It’s a sobering fact that if you bought a smartphone in 2010, it’s already out of date. Often horribly so. Before the dual-core revolution, Sony Ericsson’s Xperia Arc looked like a fantastic return to form. But Samsung’s Galaxy S II dials the technology up another notch. This is not so much a fight, but a beating…
The Galaxy S II is superbly-specced and includes 3G/HSDPA/HSPA+ (21Mbps), 802.11b/g/n Wi-Fi and Bluetooth 3.0+HS connectivity. Sony Ericsson has jammed its handset with 3G/HSDPA (7.2Mbps), 802.11b/g/n Wi-Fi and Bluetooth 2.1 with A2DP. Good, but not quite good enough. (1-0)
Size & Weight:
Modern modern phones are extraordinary pieces of design and technology. The Galaxy S II is the wider of the two, measuring 66.1mm to the Xperia Arc’s 63.0mm. The Xperia Arc weighs 117g, whereas the Galaxy S II is 1g lighter and weighs 116g. The Galaxy S II is the sexier model. But only just. Take a look at the measurements below. (2-0)
The Galaxy S II comes rocking an 8.0 Megapixel camera, which features a full resolution of 3264 x 2448. Its talents also include autofocus, an LED flash, geo-tagging, touch focus functionality, face/smile detection, image stabilization and Fulll HD (1080p) video capture. For video calling, you’ll find a second camera on the front.
The two phones match each other for raw megapixels. The Xperia Arc also packs a 8.0 Megapixel lens with autofocus, an LED flash, image stabilization, geo-tagging, plus face and smile detection. It only supports 720p video recording, however, and lacks a front-facing camera. (3-0)
As for screen size, the Samsung Galaxy S II features a 4.27-inch (480 x 800) touch-sensitive Super AMOLED Plus display. It’s a gorgeous and vibrant screen with 384000 pixels. This translates to 218.501 pixels per inch.
The Xperia Arc’s touch-sensitive LED-backlit LCD (dubbed a ‘Reality Display’) only measures 4.2 inches. In comparison, there are 409920 pixels onscreen, giving the Xperia Arc a pixel density of 233.333 pixels per inch. All in all, the pros/cons balance each other out. (3-0)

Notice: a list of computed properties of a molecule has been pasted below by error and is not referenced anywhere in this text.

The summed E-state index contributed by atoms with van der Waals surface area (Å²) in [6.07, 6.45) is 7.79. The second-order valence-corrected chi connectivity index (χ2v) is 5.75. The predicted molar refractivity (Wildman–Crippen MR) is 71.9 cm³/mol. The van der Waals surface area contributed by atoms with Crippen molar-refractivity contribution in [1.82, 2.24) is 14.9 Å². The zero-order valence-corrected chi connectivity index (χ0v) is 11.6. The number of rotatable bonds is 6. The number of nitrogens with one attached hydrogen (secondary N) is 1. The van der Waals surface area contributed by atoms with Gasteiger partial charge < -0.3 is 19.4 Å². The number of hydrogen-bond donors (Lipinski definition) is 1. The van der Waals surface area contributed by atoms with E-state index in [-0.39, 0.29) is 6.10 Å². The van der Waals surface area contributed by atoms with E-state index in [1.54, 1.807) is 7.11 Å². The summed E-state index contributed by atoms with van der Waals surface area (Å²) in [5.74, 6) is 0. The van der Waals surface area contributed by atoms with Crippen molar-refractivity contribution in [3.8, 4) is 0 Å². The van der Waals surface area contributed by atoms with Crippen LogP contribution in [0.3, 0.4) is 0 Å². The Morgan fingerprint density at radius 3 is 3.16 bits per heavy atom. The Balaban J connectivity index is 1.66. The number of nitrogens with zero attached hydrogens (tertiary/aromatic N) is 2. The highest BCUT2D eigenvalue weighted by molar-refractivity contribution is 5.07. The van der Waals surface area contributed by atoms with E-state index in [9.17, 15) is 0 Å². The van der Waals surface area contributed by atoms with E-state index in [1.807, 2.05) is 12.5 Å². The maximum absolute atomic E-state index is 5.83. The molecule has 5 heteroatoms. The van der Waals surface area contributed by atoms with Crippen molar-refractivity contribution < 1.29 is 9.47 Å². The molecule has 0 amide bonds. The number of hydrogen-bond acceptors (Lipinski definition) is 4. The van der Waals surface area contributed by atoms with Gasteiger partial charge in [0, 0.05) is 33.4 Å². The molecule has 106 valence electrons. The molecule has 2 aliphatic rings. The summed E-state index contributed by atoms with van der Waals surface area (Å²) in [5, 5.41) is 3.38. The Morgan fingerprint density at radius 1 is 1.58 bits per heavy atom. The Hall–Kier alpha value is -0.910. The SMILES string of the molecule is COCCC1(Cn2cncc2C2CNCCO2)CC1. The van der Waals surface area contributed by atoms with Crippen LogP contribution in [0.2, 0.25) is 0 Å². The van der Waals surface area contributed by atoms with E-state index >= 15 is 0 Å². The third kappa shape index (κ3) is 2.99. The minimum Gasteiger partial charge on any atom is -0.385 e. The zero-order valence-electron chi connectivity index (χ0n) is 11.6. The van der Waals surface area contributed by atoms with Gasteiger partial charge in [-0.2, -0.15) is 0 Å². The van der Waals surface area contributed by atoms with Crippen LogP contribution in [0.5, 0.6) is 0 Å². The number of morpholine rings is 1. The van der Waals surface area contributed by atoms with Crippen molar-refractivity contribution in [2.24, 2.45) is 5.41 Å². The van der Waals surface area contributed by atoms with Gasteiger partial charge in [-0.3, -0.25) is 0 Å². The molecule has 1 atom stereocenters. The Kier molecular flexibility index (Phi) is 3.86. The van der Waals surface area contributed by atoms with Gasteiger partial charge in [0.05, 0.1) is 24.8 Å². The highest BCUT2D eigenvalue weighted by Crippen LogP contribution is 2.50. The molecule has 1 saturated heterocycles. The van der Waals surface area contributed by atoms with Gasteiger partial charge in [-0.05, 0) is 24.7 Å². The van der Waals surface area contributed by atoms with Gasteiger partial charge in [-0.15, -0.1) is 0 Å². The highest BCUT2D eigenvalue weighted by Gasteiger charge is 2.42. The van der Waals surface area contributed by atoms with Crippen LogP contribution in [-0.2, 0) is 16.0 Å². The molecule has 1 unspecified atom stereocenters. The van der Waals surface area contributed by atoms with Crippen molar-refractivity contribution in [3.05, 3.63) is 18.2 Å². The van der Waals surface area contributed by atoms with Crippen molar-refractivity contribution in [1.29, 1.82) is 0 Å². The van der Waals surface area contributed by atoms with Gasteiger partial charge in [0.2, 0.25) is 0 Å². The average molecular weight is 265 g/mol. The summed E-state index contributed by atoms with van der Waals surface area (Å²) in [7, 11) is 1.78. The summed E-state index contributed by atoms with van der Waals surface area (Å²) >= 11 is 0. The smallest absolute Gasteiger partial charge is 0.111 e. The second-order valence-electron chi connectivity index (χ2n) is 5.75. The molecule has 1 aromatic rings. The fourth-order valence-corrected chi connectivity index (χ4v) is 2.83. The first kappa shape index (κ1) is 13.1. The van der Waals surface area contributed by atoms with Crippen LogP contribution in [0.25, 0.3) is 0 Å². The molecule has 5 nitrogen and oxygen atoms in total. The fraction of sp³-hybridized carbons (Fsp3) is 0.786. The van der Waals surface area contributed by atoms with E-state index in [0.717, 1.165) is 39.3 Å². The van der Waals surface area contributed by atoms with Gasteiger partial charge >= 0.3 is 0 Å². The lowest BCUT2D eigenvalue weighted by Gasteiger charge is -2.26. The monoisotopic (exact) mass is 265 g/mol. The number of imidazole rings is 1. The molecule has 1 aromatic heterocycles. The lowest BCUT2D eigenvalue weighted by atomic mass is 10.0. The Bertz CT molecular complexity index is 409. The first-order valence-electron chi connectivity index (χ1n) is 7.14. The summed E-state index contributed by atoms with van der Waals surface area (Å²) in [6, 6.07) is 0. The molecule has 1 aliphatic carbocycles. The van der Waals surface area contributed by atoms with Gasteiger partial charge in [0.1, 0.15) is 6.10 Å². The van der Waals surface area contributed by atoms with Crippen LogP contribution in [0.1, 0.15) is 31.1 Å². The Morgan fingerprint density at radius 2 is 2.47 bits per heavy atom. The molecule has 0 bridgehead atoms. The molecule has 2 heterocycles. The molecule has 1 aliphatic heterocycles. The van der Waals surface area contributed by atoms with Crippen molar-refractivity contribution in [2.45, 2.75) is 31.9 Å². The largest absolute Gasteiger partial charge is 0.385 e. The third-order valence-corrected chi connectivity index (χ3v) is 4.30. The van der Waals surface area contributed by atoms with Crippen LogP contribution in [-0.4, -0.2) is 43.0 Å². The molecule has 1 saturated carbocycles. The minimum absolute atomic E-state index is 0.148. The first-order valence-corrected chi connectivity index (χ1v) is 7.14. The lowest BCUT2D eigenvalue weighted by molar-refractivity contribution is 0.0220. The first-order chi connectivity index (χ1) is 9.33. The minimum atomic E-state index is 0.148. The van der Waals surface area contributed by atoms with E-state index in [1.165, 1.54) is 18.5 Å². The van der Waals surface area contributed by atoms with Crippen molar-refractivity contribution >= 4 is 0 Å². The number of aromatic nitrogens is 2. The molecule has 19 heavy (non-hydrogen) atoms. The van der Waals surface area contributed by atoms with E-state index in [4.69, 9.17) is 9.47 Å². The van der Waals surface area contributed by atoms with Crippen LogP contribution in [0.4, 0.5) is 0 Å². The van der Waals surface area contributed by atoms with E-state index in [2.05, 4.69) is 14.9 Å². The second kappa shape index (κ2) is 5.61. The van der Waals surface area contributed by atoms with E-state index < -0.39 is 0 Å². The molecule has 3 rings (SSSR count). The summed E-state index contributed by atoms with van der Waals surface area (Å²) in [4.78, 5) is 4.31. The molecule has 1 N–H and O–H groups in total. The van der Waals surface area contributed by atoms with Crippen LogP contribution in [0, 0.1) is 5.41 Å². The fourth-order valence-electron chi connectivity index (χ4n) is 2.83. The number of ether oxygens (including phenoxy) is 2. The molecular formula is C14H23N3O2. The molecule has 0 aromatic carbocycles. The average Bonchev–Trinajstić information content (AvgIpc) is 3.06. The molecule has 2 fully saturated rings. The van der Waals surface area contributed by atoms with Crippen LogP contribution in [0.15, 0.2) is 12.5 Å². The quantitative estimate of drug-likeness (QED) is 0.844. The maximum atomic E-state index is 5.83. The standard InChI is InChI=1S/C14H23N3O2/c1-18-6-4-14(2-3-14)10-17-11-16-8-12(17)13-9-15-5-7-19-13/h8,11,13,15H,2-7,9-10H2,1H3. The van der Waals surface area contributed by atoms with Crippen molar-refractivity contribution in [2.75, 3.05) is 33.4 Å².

As for processing grunt, the Xperia Arc uses a 1GHz Qualcomm MSM8255 Snapdragon CPU, which uses a an Adreno 205 GPU to throw its graphics around. The Galaxy S II’s processor is a 1GHz dual-core Exynos chip, which easily blows the old Snapdragon away. (4-0)
The new Galaxy S enjoys Google’s Android 2.3, cleverly customised with Samsung’s TouchWiz UI and Swype text input. The Xperia Arc also runs the Gingerbread OS, holding the Samsung phone to a tie in this round. (4-0)
With 32GB of internal storage, the Galaxy S II has more space from the get-go. The Xperia Arc features 8GB in comparison. The Galaxy S II also features a microSD slot to boost the overall storage to a fantastic 64GB. Of course, you can also expand the memory of the Xperia Arc via its microSD slot. The maximum, however, is only 32GB. (5-0)
The Galaxy S II also includes GPS/A-GPS, DLNA content sharing, Wi-Fi direct, stereo FM radio (with RDS), optional NFC support, a digital compass, gyroscope and an HDMI port. It also features four software ‘hubs’ – the Reader’s Hub, the Social Hub, the Games Hub and the Music Hub.
In comparison, the Xperia Arc features GPS/A-GPS, DLNA content sharing, Sony Mobile BRAVIA Engine picture processing, a stereo FM radio with RDS, an HDMI port, noise cancellation and a digital compass. (5-0)
The Samsung Galaxy S II wins!
Pitting the Samsung Galaxy S II against the Xperia Arc shows just how much mobile technology has advanced this year.
Dual-core processors will quickly become standard issue this year on top-end smartphones. And, as screens get bigger and better, cameras boost their megapixel counts and NFC starts to become established, the phones of 2011 are fast becoming pocket computers.
See if these two phones make our Top 20 Best Smartphones list…
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